Meeting Dates. "Regular meetings" of the board are regularly scheduled meetings set on a particular day, such as the 2nd Tuesday of each month. Regular meeting dates and times can be established in the bylaws or set by the board if not in the bylaws. The frequency of regular meetings is sometimes established in the association's bylaws. Most boards meet monthly, which facilitates the monthly financial review requirements of Civil Code § 5500, as amended in 2019. However, for boards without enough activity to warrant monthly meetings, directors might fulfill those requirements with independent monthly reviews of the financial records and then confirm such reviews in quarterly board meetings.
When setting regular meeting dates and times, directors should be sensitive to the needs of fellow directors and accommodate schedules whenever reasonable. However, boards cannot be held hostage to the schedule of a single director. If a director has difficulty attending because of his work schedule, vacations, or family obligations, he can always attend by phone. Since directors have a duty to attend meetings, a board member who is too busy to regularly attend should consider resigning so another volunteer can fill the seat.
Religious Observance and Holidays. Scheduling meetings for Saturdays or Sundays can sometimes be a problem if any of the directors observe either of the days as part of their religion. There is no law that directly applies to this situation because serving on the board is a volunteer position. Even though Title VII of the Civil Rights Act of 1964 does not apply, it requires employers to reasonably accommodate employees' sincerely held religious beliefs unless doing so would impose an undue hardship on the employer. Accommodating a well-recognized religious practice or holiday should be taken into account when scheduling meetings.
Special Meetings. Special meetings of the board are those not regularly scheduled in the bylaws or by the board, which can be called as needed.
Meeting Times. Meeting times are set by the board for the convenience of director schedules so they can, as volunteers, attend to the association's business. For many, the time is early evening to allow directors to meet after returning home from work. A 6:00 or 6:30 p.m. meeting time is common. Early morning meetings are not unusual. Directors schedule meetings at 7:30 a.m. to take care of business before going to work. Meeting times are for the convenience of directors who are volunteers, not for the membership. Non-director members of the community who like to sleep in may complain about early morning meetings, but dates and times must accommodate directors and their schedules.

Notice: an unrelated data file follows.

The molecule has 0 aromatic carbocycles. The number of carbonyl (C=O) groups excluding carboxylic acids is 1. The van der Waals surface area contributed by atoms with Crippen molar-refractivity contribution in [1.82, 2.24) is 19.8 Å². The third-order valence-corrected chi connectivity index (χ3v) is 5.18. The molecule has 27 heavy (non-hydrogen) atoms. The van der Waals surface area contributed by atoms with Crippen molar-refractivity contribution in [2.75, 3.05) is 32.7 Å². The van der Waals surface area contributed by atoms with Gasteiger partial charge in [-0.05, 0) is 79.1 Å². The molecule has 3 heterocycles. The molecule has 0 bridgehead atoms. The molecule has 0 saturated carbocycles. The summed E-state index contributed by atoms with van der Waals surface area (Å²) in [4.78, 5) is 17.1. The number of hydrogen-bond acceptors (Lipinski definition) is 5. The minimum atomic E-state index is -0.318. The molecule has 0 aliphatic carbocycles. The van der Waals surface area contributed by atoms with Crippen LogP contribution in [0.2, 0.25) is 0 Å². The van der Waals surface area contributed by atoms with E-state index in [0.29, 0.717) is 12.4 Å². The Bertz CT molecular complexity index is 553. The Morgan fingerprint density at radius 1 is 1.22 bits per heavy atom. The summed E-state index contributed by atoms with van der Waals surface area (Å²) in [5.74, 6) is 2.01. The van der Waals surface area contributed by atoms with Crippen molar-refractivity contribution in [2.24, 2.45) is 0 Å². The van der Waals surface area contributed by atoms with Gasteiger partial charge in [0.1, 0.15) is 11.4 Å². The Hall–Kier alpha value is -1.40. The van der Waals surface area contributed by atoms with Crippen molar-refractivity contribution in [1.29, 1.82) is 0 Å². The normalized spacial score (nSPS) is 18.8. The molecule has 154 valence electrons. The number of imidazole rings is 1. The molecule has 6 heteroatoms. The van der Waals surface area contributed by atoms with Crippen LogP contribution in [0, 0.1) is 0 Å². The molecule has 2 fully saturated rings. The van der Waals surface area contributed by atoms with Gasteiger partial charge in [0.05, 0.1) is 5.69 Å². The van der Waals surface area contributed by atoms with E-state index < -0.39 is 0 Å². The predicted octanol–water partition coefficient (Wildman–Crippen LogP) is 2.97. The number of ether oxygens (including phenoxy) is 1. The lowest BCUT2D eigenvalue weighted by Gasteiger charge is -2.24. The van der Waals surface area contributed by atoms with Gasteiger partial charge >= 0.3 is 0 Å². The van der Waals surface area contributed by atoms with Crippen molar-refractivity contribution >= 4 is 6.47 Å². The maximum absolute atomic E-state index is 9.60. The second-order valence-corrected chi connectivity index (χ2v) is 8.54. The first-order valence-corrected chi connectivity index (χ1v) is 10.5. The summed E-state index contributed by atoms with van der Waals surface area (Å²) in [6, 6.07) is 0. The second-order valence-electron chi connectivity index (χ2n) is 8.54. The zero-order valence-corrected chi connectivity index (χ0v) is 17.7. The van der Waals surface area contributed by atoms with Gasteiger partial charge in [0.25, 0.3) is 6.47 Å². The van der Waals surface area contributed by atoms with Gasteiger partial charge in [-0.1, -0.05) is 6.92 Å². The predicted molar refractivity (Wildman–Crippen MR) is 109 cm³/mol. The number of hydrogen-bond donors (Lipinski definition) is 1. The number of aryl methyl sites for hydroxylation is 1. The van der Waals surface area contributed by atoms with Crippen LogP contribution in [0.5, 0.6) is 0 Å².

Meeting Location. The venue or location for board meetings is often required by the bylaws or the articles of incorporation to be "at or near the development." However, the governing documents are sometimes silent. In that case, the Corporations Code states that:
Meetings of the board may be held at any place within or without the state that has been designated in the notice of the meeting or, if not stated in the notice or if there is no notice, designated in the bylaws or by resolution of the board. (Corp. Code § 7211(a)(5).)
If boards are meeting in obscure locations so as to discourage membership attendance, the membership has recourse by (i) electing boards that are more responsive to the membership's interests or (ii) amending the bylaws to require that meetings be held in the development (provided facilities are available).
Offsite Facilities. For many associations, there are no adequate meeting facilities in the development, and they meet at a local library, church, community facility, or restaurant. If management company offices are available, meetings can be held there.
Virtual Meetings. Whenever appropriate, boards should consider setting up virtual meetings.
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